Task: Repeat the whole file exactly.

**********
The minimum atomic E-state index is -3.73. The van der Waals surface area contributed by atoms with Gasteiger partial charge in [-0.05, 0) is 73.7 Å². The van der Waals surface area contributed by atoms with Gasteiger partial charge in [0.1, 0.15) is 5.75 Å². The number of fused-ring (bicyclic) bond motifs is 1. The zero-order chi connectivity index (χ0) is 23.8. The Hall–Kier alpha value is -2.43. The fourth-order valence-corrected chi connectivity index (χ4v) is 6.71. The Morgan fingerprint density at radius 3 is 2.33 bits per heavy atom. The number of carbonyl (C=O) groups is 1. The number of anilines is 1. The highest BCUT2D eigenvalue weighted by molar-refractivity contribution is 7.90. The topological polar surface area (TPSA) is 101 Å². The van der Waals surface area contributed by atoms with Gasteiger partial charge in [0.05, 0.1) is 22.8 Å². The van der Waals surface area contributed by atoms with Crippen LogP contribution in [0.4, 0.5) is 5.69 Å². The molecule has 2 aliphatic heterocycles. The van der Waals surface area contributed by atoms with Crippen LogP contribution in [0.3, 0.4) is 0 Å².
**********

The minimum atomic E-state index is -3.73. The van der Waals surface area contributed by atoms with Gasteiger partial charge in [-0.05, 0) is 73.7 Å². The van der Waals surface area contributed by atoms with Gasteiger partial charge in [0.1, 0.15) is 5.75 Å². The number of fused-ring (bicyclic) bond motifs is 1. The zero-order chi connectivity index (χ0) is 23.8. The Hall–Kier alpha value is -2.43. The fourth-order valence-corrected chi connectivity index (χ4v) is 6.71. The Morgan fingerprint density at radius 3 is 2.33 bits per heavy atom. The number of carbonyl (C=O) groups is 1. The number of anilines is 1. The highest BCUT2D eigenvalue weighted by molar-refractivity contribution is 7.90. The topological polar surface area (TPSA) is 101 Å². The van der Waals surface area contributed by atoms with Gasteiger partial charge in [0.05, 0.1) is 22.8 Å². The van der Waals surface area contributed by atoms with Crippen LogP contribution in [0.4, 0.5) is 5.69 Å². The molecule has 2 aliphatic heterocycles. The van der Waals surface area contributed by atoms with Crippen LogP contribution in [0.3, 0.4) is 0 Å².